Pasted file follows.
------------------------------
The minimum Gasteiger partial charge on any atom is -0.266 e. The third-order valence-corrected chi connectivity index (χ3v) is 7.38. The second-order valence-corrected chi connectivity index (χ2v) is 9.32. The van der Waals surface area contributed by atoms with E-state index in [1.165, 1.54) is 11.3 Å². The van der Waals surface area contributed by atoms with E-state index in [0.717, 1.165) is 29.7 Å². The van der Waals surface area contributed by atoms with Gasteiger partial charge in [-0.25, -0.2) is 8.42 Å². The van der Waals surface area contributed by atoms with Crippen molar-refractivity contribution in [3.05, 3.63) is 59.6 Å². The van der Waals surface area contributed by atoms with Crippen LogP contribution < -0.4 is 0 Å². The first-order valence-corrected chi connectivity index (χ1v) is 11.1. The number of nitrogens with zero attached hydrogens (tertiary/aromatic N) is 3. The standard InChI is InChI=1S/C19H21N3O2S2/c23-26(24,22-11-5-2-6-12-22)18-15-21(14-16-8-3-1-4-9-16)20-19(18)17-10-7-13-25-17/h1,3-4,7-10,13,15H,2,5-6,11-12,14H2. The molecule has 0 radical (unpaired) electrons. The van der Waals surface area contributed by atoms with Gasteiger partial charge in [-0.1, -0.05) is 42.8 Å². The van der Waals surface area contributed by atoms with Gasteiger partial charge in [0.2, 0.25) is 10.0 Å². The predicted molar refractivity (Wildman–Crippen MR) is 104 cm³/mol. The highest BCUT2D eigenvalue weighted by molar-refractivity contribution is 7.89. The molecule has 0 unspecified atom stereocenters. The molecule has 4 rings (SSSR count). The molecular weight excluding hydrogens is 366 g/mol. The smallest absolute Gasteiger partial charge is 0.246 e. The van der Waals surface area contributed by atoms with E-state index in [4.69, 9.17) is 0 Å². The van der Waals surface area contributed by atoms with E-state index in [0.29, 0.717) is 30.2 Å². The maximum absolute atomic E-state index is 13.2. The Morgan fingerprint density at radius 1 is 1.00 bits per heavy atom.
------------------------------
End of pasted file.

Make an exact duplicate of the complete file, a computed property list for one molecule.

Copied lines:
The minimum Gasteiger partial charge on any atom is -0.266 e. The third-order valence-corrected chi connectivity index (χ3v) is 7.38. The second-order valence-corrected chi connectivity index (χ2v) is 9.32. The van der Waals surface area contributed by atoms with E-state index in [1.165, 1.54) is 11.3 Å². The van der Waals surface area contributed by atoms with E-state index in [0.717, 1.165) is 29.7 Å². The van der Waals surface area contributed by atoms with Gasteiger partial charge in [-0.25, -0.2) is 8.42 Å². The van der Waals surface area contributed by atoms with Crippen molar-refractivity contribution in [3.05, 3.63) is 59.6 Å². The van der Waals surface area contributed by atoms with Crippen LogP contribution < -0.4 is 0 Å². The first-order valence-corrected chi connectivity index (χ1v) is 11.1. The number of nitrogens with zero attached hydrogens (tertiary/aromatic N) is 3. The standard InChI is InChI=1S/C19H21N3O2S2/c23-26(24,22-11-5-2-6-12-22)18-15-21(14-16-8-3-1-4-9-16)20-19(18)17-10-7-13-25-17/h1,3-4,7-10,13,15H,2,5-6,11-12,14H2. The molecule has 0 radical (unpaired) electrons. The van der Waals surface area contributed by atoms with Gasteiger partial charge in [-0.1, -0.05) is 42.8 Å². The van der Waals surface area contributed by atoms with Gasteiger partial charge in [0.2, 0.25) is 10.0 Å². The predicted molar refractivity (Wildman–Crippen MR) is 104 cm³/mol. The highest BCUT2D eigenvalue weighted by molar-refractivity contribution is 7.89. The molecule has 0 unspecified atom stereocenters. The molecule has 4 rings (SSSR count). The molecular weight excluding hydrogens is 366 g/mol. The smallest absolute Gasteiger partial charge is 0.246 e. The van der Waals surface area contributed by atoms with E-state index in [4.69, 9.17) is 0 Å². The van der Waals surface area contributed by atoms with E-state index in [0.29, 0.717) is 30.2 Å². The maximum absolute atomic E-state index is 13.2. The Morgan fingerprint density at radius 1 is 1.00 bits per heavy atom.